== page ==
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NOTICES OF BOOKS.

THE FOUNDATION, CHARACTER, AND SECURITY of the CHRIS.

TIAN CHURCH: a Sermon, preached before the General Synod, at Monaghan, 8c. By the Rev. JAMES MORGAN, Belfast. Pub. lished by request. M'Comb, Belfast. P. p. 48.

The reform that has taken place in the Synod of Ulster, we rejoice to observe, is becoming every year more and more visible. Evidences of its progress in the career of improvement are, of late, crowding upon us from various quarters. And perhaps not the least satisfactory and convincing of these "signs of the times," is furnished by the above discourse, which was delivered at the opening of the recent meeting of Synod and which, we are glad to find, has been published at the request of many of the brethren. The altered circumstances of the church are scarcely any where so observable as in the topics which this excellent sermon discusses, and in the approbation with which they were received. It was a most appropri. ate and seasonable address, and it will not be less so in its printed form. We listened to its delivery with much gratification and delight, and have now read it with increased admiration. It is written in a very perspicuous style; and is as instructive in its matter, as it is luminous in the arrrangement of its topics and the manner of their exposition. Its circulation among the Presbyterian Mi. nisters, Elders, and people of Ulster, will, we trust, by the blessing of the Great Head of the church, be attended by the most beneficial effects, in directing their attention to the characteristics of the Christian church, and urging them forward, according to their several offices and oppor. tunities, in the work of its spiritual renovation. We need scarcely add, that we cordially and most earnestly recom. mend it to the notice of our readers of every communion, but especially to those of our own church: we take it for granted, that neither Minister nor Elder therein will be so indifferent to the welfare of our Zion and the right discharge of his duties, as to neglect providing himself with a copy of this instructive sermon. As a specimen of the style of the discourse, we subjoin the prefatory remarks.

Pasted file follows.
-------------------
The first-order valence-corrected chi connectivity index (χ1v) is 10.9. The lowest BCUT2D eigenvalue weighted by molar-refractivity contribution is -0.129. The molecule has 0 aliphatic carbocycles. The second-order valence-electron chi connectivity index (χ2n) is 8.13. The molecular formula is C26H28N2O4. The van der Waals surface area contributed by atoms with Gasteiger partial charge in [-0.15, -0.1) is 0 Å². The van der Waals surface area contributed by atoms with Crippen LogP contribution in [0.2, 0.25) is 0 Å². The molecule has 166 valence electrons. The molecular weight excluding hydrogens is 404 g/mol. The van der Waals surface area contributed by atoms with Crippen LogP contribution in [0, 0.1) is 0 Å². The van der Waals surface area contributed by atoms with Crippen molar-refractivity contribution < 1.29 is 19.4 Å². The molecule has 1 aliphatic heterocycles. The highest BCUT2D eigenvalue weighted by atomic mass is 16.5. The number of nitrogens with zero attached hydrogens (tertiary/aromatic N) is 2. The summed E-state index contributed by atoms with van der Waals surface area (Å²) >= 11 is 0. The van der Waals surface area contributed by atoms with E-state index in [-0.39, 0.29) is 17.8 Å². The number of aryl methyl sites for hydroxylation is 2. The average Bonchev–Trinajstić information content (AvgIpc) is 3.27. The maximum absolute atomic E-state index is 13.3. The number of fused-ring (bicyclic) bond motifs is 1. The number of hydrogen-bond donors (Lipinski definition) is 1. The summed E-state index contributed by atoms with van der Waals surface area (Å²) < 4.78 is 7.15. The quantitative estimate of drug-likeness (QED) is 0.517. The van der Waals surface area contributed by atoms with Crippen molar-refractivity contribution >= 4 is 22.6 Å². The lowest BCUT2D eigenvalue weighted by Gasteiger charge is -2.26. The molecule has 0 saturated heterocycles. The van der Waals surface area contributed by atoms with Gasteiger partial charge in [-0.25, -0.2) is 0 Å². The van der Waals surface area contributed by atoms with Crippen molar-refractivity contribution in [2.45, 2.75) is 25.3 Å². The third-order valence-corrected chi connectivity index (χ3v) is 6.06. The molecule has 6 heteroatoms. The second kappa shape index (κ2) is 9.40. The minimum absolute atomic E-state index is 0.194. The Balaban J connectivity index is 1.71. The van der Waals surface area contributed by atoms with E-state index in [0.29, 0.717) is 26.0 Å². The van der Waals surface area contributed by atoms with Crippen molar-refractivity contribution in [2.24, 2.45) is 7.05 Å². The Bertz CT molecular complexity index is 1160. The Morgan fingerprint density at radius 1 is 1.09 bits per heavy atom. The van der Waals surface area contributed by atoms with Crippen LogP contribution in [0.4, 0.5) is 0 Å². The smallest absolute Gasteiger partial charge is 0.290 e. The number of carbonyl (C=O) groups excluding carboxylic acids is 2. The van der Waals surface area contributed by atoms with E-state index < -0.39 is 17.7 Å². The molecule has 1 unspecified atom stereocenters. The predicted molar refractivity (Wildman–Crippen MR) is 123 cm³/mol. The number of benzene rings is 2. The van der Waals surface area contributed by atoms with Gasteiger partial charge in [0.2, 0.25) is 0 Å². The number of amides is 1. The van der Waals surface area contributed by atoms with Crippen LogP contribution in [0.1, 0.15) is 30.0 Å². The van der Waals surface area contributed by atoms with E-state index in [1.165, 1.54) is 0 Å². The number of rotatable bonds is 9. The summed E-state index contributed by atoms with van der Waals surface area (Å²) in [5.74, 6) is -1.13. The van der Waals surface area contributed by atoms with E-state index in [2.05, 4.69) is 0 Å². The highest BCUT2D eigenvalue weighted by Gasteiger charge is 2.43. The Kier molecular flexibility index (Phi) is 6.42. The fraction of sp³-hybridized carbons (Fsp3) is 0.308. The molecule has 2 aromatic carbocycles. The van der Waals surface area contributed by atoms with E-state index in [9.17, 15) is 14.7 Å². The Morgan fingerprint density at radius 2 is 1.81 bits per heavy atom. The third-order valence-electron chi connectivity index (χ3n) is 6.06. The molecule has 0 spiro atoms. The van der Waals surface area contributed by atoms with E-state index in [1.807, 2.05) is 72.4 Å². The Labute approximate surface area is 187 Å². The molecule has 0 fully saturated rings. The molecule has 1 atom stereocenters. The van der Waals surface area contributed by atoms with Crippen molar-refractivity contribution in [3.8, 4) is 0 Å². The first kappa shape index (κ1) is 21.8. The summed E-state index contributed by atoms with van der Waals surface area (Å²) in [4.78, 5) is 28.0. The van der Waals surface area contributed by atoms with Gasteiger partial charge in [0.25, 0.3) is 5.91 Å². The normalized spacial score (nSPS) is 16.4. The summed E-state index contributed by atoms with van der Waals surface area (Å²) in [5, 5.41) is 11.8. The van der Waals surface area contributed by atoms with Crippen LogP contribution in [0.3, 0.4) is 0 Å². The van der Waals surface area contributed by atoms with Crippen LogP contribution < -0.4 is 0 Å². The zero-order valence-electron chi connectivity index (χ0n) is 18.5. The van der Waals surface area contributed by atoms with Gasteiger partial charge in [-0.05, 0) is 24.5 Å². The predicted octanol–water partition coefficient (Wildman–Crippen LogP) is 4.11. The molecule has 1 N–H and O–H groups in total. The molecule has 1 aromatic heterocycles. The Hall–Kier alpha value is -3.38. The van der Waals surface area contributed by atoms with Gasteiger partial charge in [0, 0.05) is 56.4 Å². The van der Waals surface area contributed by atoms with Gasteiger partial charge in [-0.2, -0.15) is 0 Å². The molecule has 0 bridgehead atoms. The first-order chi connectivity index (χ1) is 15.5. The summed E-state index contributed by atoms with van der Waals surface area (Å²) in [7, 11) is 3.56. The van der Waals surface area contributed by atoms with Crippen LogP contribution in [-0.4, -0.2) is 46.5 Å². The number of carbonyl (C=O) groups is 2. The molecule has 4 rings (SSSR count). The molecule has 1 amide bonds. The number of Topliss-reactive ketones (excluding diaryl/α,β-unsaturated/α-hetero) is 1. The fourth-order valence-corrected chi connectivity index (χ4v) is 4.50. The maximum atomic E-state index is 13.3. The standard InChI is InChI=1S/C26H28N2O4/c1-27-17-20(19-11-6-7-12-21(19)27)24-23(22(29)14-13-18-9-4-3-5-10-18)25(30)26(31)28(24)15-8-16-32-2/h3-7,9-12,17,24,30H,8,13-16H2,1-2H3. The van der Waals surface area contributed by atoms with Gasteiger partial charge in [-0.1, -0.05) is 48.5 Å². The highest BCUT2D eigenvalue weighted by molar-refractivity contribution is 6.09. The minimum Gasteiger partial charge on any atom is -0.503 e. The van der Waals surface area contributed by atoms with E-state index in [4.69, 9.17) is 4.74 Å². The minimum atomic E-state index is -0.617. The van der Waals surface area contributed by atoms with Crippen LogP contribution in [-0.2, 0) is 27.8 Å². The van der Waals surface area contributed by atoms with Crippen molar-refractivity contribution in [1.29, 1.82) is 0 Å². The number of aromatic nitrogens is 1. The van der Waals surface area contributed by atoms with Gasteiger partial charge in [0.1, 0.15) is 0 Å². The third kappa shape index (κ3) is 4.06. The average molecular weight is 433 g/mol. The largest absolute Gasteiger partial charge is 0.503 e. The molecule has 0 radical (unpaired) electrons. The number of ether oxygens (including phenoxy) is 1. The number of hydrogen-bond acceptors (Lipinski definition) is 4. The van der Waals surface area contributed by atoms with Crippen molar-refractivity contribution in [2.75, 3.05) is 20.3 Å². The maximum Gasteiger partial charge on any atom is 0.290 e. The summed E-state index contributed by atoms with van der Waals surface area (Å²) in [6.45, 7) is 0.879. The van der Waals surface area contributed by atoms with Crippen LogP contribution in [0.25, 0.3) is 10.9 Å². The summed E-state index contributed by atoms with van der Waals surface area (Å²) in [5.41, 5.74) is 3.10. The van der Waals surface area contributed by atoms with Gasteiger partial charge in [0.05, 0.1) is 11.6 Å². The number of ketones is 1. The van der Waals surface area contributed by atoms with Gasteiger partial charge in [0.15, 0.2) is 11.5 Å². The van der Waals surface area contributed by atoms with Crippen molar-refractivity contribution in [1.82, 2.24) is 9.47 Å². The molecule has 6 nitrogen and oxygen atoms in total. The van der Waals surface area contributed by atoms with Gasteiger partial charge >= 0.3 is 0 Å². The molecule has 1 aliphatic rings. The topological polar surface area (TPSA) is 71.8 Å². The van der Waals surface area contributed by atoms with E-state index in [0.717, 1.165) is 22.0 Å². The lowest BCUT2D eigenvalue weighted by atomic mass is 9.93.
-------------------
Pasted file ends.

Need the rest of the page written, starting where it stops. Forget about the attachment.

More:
“The Presbyterian Church in this country, so far as we are connected with it, bas arrived at the most critical period of its history, in these latter times. The Synod of Ulster, within a few years," has undergone im. portant changes; and, if I mistake not, changes still more important are yet to be undergone. Our church entered on the labours of Christ's vineyard, in this kingdom, with great zeal-she prosecuted them long with unabated ardour-her God crowned them with almost unprecedented success and our Jerusalem became “a, praise" in the land. But prosperity is not easily borne. In process of time she left her first love, she became a backslider from God, and too long did she seem determined to run into final apostacy. She had been an undaunted witness for the truth, but she knowingly permitted error to take shelter under her name; she had maintained inviolate the discipline of Christ's kingdom, but the bar. riers between the church and the world she allowed, to a great extent, to be taken down; she had burned with zeal for the Lord of Hosts and the extension of the Gospel, but the missionary spirit departed from her, and she became indifferent to the evangelization of the land ; she had been distinguished for a high tone of morals, but many evil practices crept in and met not with a severe répulse. This low state of the church has prevailed throughout a considerable part of the last century; but we are now blessed to see a revival. For some years there bas been a growing spirit of impatience with long tolerated errors and abuses. Látely, a vigorous effort has been made to cast off a heavy weight that pressed down the moral and spiritual energy of the body; effective measures have been taken to restore the church to purity in doctrine and discipline; and there seemis generally to prevail a spirit of readiness to obey the com. mand of God by the prophet Jeremiah, “Stand ye in the ways, and see. and ask for the old paths, where is the good way, and walk therein." To all this there is abundant evidence in the discussions that have already taken place, and the notices of important measures found upon your books. Our church is therefore in a situation the most critical and eventful. She has been roused from her léthargy, and what she may do is a deep concern to her enemies and friends, she has been moved, and what direction she may eventually take, we are anxiously solicitous to know; she has taken the attitude of a reformer, and her acts will determine the destiny, of thousands yet unborn. Should her councils be wise and her measures effective, she will become once more “fair as the moon, clear as the sun, and terrible as an army with banners;" but should she take a false step, her hopes may be disappointed, and her ruin begun. May God, in his mercy, enable her to remember and plead his promises with faith : Acknowledge me in all thy ways, and I will direct thy steps”—“ Lo, I am with you always"_“On this rock I will build my church, and the gates of hell shall not prevail against it."